The Complementarity of Justice and Mercy

Birgit - sacred heart

We have just celebrated Divine Mercy Sunday during the season of Easter, which can rightly be viewed as a season of mercy. Pope Francis has declared that the Church will celebrate a Jubilee Year of Mercy beginning December 8, 2015. Through both the rhythm of the liturgical calendar and the guidance of our Holy Father we are prompted to reflect on the nature of mercy.

In many ways, mercy is often misunderstood. Mercy is not a get-out-of-jail-free card that excuses us from suffering or enduring the consequences of our failings. Instead, mercy is a salve of hope applied to our suffering. Peter failed miserably when he denied Christ three times. He felt guilt and self-loathing and suffered a painful separation from Christ. Jesus could have given up on Peter and said, “What a loser!” Who would blame him if he looked for someone more worthy to lead His Church? It was an outpouring of Christ’s mercy that allowed Peter to profess his love three times (John 21:15-19) and fully reconcile with Him.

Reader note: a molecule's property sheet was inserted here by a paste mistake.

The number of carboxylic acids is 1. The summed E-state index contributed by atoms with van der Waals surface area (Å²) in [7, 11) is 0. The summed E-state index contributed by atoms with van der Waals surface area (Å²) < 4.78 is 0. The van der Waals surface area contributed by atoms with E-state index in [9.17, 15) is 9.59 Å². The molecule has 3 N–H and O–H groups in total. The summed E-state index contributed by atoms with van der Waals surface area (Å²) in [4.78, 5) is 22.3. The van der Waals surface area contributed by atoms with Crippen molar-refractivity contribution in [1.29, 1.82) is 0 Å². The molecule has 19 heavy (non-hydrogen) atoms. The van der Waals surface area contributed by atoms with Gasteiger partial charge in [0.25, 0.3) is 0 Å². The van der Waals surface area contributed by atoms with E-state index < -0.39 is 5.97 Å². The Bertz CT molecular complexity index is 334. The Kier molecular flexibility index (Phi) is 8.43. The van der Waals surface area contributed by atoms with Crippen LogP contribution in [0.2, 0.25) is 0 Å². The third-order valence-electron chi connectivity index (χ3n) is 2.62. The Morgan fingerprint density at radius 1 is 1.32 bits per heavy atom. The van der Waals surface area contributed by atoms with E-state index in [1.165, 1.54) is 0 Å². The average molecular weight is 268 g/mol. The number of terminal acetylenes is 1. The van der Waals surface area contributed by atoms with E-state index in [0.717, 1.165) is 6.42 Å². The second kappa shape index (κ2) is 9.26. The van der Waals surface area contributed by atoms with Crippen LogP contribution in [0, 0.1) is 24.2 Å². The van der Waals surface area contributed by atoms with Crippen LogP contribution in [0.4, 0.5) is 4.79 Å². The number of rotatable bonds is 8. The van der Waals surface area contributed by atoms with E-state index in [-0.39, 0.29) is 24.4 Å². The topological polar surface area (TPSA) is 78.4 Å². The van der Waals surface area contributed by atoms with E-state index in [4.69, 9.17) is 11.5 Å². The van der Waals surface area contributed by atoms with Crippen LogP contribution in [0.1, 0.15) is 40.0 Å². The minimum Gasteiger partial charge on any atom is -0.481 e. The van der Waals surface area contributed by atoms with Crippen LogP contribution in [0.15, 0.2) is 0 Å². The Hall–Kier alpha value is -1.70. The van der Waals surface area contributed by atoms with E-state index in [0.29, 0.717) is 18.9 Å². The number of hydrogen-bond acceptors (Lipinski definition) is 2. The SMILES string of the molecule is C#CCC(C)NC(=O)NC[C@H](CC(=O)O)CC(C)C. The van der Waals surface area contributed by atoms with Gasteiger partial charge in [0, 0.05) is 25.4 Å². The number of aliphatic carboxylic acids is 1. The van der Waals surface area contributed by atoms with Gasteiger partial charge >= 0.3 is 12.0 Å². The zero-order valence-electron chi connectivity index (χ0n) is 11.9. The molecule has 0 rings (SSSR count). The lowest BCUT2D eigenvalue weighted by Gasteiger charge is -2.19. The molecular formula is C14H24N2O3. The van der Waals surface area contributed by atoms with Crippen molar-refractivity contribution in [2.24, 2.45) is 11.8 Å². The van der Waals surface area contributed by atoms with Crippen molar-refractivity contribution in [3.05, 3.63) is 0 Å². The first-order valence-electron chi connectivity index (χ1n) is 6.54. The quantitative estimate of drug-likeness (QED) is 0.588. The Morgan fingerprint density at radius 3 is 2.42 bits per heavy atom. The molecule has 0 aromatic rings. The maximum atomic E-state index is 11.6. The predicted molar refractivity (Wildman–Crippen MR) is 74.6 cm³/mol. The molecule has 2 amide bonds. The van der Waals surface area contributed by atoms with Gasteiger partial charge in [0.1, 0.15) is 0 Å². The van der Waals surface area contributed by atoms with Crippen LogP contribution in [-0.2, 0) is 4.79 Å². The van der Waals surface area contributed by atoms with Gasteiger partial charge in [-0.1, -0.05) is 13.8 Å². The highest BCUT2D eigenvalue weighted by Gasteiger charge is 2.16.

This is the message of mercy we should take away from Easter. Christ lovingly took all past, present, and future sins upon his shoulders as he stretched out his arms on the Cross. Our sins, no matter how large or small, made the wounds in his hands and feet and pierced his Sacred Heart. Through his Passion, Death, and Resurrection Christ poured out his Divine Mercy so that no matter what, we are never beyond redemption. There is always hope for our salvation.

Which brings us to the hard part. Christ told us to “Love one another as I love you” (John 15:12). That could also be phrased, “Be merciful to one another as I am merciful to you.” Do we offer mercy to one another as Christ offers mercy to us? Or do we nurse our grudges and offenses and refuse to forgive and love? Do we put our self-interests first and avoid the sacrifice that would be required to show love and mercy?

This is a challenging road to walk because our fallen nature is very quick to cry out, “That’s not fair!” Our self-righteous indignation obstructs the path to mercy. Instead of mercy, we are on a quest for justice.